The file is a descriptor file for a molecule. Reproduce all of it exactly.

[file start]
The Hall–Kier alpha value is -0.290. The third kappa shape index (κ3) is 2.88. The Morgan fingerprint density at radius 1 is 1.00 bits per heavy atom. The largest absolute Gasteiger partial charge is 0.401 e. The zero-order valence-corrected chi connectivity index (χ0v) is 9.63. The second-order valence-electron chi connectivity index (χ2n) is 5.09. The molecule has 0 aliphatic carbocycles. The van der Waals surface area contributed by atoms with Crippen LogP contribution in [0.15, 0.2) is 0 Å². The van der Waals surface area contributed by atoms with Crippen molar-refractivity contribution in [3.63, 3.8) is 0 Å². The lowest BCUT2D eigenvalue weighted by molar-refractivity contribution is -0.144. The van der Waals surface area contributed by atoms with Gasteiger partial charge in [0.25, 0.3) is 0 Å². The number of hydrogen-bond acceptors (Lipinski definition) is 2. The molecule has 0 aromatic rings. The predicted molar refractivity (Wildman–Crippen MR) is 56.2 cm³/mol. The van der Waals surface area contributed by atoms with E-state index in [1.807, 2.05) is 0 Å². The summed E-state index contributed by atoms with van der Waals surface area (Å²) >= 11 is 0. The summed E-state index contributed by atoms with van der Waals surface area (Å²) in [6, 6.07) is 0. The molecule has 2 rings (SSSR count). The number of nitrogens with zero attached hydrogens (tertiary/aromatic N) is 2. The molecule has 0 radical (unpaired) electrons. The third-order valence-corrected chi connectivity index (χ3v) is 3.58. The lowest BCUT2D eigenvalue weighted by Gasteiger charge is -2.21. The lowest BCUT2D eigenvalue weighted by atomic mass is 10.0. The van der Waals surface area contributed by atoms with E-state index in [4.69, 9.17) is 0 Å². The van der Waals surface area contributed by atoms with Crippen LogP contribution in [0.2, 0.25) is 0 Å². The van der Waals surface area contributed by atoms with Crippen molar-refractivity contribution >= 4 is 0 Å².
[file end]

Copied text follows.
The Hall–Kier alpha value is -0.290. The third kappa shape index (κ3) is 2.88. The Morgan fingerprint density at radius 1 is 1.00 bits per heavy atom. The largest absolute Gasteiger partial charge is 0.401 e. The zero-order valence-corrected chi connectivity index (χ0v) is 9.63. The second-order valence-electron chi connectivity index (χ2n) is 5.09. The molecule has 0 aliphatic carbocycles. The van der Waals surface area contributed by atoms with Crippen LogP contribution in [0.15, 0.2) is 0 Å². The van der Waals surface area contributed by atoms with Crippen molar-refractivity contribution in [3.63, 3.8) is 0 Å². The lowest BCUT2D eigenvalue weighted by molar-refractivity contribution is -0.144. The van der Waals surface area contributed by atoms with Gasteiger partial charge in [0.25, 0.3) is 0 Å². The number of hydrogen-bond acceptors (Lipinski definition) is 2. The molecule has 0 aromatic rings. The predicted molar refractivity (Wildman–Crippen MR) is 56.2 cm³/mol. The van der Waals surface area contributed by atoms with E-state index in [1.807, 2.05) is 0 Å². The summed E-state index contributed by atoms with van der Waals surface area (Å²) >= 11 is 0. The summed E-state index contributed by atoms with van der Waals surface area (Å²) in [6, 6.07) is 0. The molecule has 2 rings (SSSR count). The number of nitrogens with zero attached hydrogens (tertiary/aromatic N) is 2. The molecule has 0 radical (unpaired) electrons. The third-order valence-corrected chi connectivity index (χ3v) is 3.58. The lowest BCUT2D eigenvalue weighted by Gasteiger charge is -2.21. The lowest BCUT2D eigenvalue weighted by atomic mass is 10.0. The van der Waals surface area contributed by atoms with E-state index in [4.69, 9.17) is 0 Å². The van der Waals surface area contributed by atoms with Crippen LogP contribution in [0.2, 0.25) is 0 Å². The van der Waals surface area contributed by atoms with Crippen molar-refractivity contribution >= 4 is 0 Å².